I’ve lost power here at my cabin in the woods and can’t ascertain the cause or get any estimate on when it will be restored. As a result, my laptop computer will soon be useful as a paperweight, and little else. So, this will be brief. The Wall Street Journal has reported that Special Counsel Robert Mueller has impaneled a grand jury to look into the Trump/Russia case.
Special Counsel Robert Mueller has impaneled a grand jury in Washington to investigate Russia’s interference in the 2016 elections, a sign that his inquiry is growing in intensity and entering a new phase, according to people familiar with the matter.
The grand jury, which began its work in recent weeks, signals that Mr. Mueller’s inquirywill likely continue for months. Mr. Mueller is investigating Russia’s efforts to influence the 2016 election and whether President Donald Trump’s campaign or associates colluded with the Kremlin as part of that effort.
I wish there were more specificity than telling us that the grand jury began its work “in recent weeks,” but I guess that means that it didn’t start today and it didn’t start as long as a month ago. It could explain Trump’s recent freakout over Mueller, which has resembled how a wolverine reacts when trapped in a burlap bag.
Also important to note in this brief piece, Congress hardly has the president’s back. Obviously, they just delivered a veto-proof Russians sanctions bill on the president desk that didn’t offer the usual waivers. But, also:
The developments unfolded amid a new sign of concern by Congress that Mr. Mueller’s independence needs to be protected. Sens. Thom Tillis (R., N.C.) and Chris Coons (D., Del.) introduced legislation Thursday making it harder for Mr. Trump to fire Mr. Mueller. Under the legislation, a special counsel could challenge his or her removal, with a three-judge panel ruling within 14 days on whether the firing was justified.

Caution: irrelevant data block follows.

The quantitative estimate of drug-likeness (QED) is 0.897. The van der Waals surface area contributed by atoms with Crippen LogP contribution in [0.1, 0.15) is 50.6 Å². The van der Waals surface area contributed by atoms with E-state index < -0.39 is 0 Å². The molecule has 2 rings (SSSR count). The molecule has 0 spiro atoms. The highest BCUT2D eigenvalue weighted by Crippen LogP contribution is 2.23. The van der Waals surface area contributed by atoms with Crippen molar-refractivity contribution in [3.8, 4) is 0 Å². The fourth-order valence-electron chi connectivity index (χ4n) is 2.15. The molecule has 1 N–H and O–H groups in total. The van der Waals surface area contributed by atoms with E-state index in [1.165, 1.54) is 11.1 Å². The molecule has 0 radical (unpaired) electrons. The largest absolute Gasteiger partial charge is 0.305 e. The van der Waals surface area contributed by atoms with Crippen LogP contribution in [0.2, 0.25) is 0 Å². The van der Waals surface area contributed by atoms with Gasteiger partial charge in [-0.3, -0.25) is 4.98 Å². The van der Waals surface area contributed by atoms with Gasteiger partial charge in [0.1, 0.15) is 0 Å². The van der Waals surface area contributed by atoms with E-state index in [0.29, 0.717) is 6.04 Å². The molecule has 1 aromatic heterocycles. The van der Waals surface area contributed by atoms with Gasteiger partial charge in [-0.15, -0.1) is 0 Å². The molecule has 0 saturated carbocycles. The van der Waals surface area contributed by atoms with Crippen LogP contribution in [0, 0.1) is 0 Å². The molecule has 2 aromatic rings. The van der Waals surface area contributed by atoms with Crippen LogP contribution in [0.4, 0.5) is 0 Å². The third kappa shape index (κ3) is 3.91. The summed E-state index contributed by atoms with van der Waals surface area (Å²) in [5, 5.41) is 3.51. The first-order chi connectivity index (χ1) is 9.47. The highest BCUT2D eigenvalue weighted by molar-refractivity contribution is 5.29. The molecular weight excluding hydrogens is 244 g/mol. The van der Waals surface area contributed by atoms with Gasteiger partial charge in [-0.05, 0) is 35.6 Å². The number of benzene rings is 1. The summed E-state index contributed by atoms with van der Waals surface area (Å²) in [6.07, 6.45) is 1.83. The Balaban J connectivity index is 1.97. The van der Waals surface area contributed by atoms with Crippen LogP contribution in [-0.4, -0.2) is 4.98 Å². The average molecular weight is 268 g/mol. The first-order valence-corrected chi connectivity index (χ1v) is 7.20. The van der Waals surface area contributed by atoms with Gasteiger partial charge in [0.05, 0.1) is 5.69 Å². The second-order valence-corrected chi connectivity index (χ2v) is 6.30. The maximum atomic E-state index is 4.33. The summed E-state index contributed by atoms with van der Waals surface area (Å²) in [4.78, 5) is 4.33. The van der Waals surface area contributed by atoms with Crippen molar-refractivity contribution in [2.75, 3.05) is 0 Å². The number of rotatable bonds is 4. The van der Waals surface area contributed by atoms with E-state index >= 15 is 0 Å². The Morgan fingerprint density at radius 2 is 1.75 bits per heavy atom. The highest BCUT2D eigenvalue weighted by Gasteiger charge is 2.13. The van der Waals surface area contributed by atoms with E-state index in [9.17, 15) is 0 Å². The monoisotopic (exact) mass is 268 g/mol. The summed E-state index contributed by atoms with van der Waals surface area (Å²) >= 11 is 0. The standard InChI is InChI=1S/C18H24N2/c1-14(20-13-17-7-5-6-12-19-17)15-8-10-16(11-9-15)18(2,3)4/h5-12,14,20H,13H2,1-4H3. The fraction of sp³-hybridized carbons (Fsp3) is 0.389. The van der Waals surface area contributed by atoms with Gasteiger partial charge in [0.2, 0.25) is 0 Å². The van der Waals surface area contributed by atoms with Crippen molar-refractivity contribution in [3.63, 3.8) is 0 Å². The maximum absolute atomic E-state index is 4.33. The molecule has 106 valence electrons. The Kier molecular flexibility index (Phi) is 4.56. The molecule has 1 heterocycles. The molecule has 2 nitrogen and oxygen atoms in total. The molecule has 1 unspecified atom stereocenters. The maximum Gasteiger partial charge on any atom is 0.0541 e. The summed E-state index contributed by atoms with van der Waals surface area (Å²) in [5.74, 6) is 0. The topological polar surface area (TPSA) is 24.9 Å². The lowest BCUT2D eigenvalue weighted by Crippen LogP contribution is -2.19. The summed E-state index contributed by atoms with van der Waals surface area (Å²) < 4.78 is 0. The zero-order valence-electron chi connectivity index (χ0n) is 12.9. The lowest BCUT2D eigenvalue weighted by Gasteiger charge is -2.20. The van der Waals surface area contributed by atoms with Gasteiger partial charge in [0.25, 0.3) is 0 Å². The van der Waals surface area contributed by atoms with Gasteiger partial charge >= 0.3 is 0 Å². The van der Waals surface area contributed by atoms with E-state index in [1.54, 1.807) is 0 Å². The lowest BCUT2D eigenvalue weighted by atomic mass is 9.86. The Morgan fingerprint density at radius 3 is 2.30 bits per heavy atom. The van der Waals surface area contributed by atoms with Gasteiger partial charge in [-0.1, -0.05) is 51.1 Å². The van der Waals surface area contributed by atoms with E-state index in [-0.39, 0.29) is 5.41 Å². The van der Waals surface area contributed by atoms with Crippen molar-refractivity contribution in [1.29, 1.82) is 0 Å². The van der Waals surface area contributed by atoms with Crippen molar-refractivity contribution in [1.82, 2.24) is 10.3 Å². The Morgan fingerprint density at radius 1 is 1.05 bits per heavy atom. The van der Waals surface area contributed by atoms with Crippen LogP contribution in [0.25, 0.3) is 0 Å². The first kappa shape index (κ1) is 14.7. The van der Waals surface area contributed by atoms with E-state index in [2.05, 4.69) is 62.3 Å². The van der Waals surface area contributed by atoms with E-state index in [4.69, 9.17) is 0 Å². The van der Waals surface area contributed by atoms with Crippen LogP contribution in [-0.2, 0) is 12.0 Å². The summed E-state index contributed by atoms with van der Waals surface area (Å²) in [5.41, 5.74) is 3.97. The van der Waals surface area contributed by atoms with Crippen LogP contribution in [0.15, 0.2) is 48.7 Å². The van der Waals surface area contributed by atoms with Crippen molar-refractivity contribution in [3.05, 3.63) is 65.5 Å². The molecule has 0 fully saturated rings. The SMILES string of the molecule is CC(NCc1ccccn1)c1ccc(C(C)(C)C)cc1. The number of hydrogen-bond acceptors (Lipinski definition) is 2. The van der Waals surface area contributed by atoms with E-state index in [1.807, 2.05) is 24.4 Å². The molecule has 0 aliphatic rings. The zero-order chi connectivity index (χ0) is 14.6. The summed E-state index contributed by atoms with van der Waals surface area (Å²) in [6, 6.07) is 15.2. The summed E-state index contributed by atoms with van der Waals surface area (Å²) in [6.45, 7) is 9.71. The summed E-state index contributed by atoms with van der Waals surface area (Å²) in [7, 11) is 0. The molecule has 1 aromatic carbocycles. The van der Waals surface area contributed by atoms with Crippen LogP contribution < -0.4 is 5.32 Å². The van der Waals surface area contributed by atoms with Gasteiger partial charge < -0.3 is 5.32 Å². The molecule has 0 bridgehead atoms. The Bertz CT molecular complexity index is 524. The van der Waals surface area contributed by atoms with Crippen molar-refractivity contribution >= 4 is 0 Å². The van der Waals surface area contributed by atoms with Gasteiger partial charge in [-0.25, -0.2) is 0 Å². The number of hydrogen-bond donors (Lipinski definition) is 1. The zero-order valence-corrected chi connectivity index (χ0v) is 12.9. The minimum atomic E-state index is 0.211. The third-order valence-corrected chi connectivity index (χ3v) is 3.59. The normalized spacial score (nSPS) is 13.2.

If the panel found no good cause for the firing, the special counsel would immediately be reinstated. The legislation follows a similar effort from Sens. Lindsey Graham (R., S.C.) and Cory Booker (D., N.J.)
“The introduction of two bills with two different bipartisan pairs strengthens the message that there is broad concern about this,” said Mr. Coons, who said that Mr. Tillis approached him on the Senate floor about teaming up on legislation.
When Republicans from states like North Carolina are walking up to Democrats on the Senate floor and asking for help in nailing the president’s behind to the wall, you know things are serious.
When I know I can write about this and complete my thoughts before my battery dies, I’ll have more to say. I’ll leave you with this:
“This is yet a further sign that there is a long-term, large-scale series of prosecutions being contemplated and being pursued by the special counsel,” said Stephen I. Vladeck, a law professor at the University of Texas. “If there was already a grand jury in Alexandria looking at Flynn, there would be no need to reinvent the wheel for the same guy. This suggests that the investigation is bigger and wider than Flynn, perhaps substantially so.”
Thomas Zeno, a federal prosecutor for 29 years before becoming a lawyer at the Squire Patton Boggs law firm, said the grand jury is “confirmation that this is a very vigorous investigation going on.”
This is the best hoax ever.